Subaru electric car confirmed for Europe; SUV could be named Evoltis
Subaru has announced its upcoming electric model – which could be called the Evoltis – will come to Europe
Subaru has confirmed its upcoming pure-electric model – built a platform jointly developed with Toyota – will be offered in Europe. No further details, or even an official name for the car, have been revealed, although it's thought the 'Evoltis' badge is being considered.
In a statement, the Japanese brand said: "[T]he company is preparing for the launch of a full electric vehicle. Scheduled for introduction in the first half of 2020’s, Subaru’s all-electric vehicle will be a mid-size SUV, similar in size to the Forester model. It will be built on a platform shared with Toyota. Additional information will be shared sometime next year.
Toyota and Subaru first announced they were collaborating on a new electric-car platform in 2019. The first model to come from each brand on this platform will be a Nissan Qashqai-sized family SUV. Toyota teased its version – expected to have name beginning with BZ – in the first week of December 2020.
Subaru electric-car concept
Subaru has already shown a concept car that points towards a production version of its joint-venture SUV. The unnamed vehicle (pictured above) was shown in January 2020, and its angular styling gives us a hint towards the future of Subaru design.
While technical details are scarce, we expect both the Toyota and Subaru SUVs to offer a range of around 310 miles (500 kilometres). There's no information on power or battery size, nor whether multiple variants, specifications or trims will be offered.
In a joint statement issued in 2019, the two brands said they'd be combining their respective strengths, including Subaru's expertise with four-wheel drive and Toyota's experience with hybrids and electrification, in order to "take up the challenge of creating attractive products with appeal that only [electric cars] can offer." The statement added that this agreement "represents a new area of collaboration that especially focuses on the urgent need to respond to [the requirement for] electrified powertrains and components."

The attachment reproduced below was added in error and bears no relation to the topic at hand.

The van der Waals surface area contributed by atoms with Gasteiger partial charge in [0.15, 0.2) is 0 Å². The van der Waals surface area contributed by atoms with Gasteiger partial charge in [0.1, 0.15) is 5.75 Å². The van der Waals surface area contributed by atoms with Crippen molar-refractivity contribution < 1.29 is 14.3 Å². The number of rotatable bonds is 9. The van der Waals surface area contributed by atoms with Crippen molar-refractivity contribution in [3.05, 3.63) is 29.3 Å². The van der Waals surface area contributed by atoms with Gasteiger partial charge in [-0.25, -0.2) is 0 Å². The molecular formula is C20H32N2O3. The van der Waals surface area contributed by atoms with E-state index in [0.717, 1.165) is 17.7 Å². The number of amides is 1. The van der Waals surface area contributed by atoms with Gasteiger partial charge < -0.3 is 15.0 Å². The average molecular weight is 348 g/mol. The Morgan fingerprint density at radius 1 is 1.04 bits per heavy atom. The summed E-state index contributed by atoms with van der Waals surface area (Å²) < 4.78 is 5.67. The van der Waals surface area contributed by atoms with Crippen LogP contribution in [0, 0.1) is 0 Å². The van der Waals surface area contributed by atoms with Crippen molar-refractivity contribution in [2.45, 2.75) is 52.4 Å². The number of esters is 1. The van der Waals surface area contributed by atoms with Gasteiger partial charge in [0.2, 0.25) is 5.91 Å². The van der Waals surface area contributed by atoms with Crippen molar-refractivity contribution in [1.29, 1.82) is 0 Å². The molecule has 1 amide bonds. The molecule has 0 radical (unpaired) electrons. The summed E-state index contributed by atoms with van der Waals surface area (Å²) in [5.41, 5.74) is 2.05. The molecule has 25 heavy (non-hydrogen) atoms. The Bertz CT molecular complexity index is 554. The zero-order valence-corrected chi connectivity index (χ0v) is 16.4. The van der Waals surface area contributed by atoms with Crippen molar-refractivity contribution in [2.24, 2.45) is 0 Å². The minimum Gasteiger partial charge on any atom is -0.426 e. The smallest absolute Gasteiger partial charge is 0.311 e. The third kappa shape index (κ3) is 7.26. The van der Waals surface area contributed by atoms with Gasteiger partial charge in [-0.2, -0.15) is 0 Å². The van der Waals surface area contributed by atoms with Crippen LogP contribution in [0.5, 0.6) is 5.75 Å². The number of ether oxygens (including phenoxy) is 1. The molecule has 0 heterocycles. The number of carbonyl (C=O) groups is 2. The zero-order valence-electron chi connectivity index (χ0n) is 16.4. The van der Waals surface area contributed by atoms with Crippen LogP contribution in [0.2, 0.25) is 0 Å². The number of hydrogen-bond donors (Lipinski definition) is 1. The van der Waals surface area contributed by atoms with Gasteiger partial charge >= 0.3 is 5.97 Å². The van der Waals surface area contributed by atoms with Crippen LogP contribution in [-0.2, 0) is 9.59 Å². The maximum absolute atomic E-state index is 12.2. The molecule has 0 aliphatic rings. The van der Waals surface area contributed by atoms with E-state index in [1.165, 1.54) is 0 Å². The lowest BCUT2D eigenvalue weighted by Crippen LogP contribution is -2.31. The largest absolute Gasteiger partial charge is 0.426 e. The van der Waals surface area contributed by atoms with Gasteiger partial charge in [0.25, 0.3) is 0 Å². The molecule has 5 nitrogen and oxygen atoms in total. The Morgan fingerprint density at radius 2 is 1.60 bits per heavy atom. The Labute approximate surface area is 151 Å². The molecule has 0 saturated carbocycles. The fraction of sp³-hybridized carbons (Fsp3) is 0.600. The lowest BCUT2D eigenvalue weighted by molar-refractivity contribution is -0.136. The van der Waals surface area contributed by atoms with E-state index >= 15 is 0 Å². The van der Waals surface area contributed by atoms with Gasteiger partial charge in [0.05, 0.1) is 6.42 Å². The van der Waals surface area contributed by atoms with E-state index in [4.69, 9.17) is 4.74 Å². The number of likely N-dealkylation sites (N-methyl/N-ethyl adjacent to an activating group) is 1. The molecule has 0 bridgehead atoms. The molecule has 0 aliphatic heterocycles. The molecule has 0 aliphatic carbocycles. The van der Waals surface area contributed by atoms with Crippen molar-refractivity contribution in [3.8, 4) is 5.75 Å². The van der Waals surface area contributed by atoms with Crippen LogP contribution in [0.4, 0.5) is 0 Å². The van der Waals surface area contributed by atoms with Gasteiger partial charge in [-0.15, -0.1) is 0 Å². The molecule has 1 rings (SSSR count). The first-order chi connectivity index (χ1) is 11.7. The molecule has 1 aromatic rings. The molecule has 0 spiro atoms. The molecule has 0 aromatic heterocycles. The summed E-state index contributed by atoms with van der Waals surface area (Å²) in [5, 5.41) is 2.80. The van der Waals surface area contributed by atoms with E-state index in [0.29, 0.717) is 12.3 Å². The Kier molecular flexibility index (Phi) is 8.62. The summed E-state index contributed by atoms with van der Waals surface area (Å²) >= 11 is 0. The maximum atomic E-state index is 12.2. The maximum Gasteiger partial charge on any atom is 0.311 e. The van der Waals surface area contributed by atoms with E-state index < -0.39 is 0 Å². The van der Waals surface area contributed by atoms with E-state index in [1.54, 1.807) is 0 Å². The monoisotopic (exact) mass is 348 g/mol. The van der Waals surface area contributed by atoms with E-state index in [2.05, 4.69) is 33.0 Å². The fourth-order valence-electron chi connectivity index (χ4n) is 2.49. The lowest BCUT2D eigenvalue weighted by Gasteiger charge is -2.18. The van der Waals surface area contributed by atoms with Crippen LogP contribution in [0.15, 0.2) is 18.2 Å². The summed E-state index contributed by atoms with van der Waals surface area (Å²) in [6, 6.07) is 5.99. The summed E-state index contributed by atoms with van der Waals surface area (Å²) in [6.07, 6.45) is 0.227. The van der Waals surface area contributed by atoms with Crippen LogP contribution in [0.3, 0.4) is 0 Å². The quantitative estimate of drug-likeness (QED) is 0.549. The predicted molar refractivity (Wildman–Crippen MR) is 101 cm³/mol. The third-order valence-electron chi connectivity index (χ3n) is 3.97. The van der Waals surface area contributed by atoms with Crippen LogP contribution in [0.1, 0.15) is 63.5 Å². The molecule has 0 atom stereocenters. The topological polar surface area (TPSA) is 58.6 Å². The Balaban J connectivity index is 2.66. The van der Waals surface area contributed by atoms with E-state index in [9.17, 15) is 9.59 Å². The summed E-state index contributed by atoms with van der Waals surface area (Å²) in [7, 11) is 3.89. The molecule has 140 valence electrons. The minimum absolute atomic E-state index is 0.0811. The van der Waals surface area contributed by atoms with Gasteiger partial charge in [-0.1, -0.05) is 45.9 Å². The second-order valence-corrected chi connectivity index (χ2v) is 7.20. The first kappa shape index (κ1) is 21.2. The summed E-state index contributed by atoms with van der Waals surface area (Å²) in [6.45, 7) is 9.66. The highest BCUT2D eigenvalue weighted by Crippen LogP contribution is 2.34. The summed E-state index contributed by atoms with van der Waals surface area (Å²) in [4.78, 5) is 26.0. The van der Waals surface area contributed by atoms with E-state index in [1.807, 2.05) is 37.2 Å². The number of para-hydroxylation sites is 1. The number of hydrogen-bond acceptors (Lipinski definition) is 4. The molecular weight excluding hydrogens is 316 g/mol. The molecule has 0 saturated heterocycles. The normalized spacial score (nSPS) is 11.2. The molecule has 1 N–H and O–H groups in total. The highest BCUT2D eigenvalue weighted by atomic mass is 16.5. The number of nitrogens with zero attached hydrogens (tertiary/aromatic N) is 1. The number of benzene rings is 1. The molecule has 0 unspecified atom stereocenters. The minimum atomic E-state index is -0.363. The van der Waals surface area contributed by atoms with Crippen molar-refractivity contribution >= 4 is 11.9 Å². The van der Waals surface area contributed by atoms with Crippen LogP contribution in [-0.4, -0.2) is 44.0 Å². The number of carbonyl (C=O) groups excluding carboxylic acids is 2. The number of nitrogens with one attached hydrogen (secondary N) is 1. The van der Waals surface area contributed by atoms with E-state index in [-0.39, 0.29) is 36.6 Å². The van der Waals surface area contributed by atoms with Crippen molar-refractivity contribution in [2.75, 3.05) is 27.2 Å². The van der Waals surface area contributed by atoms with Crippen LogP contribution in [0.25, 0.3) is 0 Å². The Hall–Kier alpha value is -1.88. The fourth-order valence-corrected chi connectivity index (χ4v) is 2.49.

As is the case with electric-car platforms developed by the likes of the Volkswagen Group and PSA, the platform being pursued by Toyota and Subaru will be capable of underpinning a wide variety of models, including an executive saloon and a larger SUV in the future.
Toyota has said it plans to start mass-producing electric cars in China in 2020. After launching in China, the company will gradually introduce them to Japan, India, the US and Europe, with 10 pure-electric models being available worldwide within the next few years.
It's promising to take a "co-operative stance" and work together with various other companies and partners to drive electrification. Its electric-vehicle strategy includes 'ultra-compact' vehicles like personal and mobility scooters, as well as electric cars adapted to the needs of various global markets and the development of high-performance batteries.
This isn't the first time Subaru and Toyota have worked together; Toyota owns a stake in Subaru's parent company Fuji Heavy Industries, a connection which lead to the development of the rear-wheel-drive Subaru BRZ and Toyota GT86. The companies have had a collaboration agreement in place since 2005.
Aside from this, the two brands have concentrated largely on hybrid technology (what Toyota calls a 'self-charging' setup). Toyota contributed to the development of the Crosstrek, a plug-in hybrid SUV model that Subaru sells in the US. Subaru has recently launched an 'e-Boxer' hybrid version of its distinctive internal-combustion engine. The brand says that from now on, all of its pure-electrification efforts will be focused on the Toyota collaboration.
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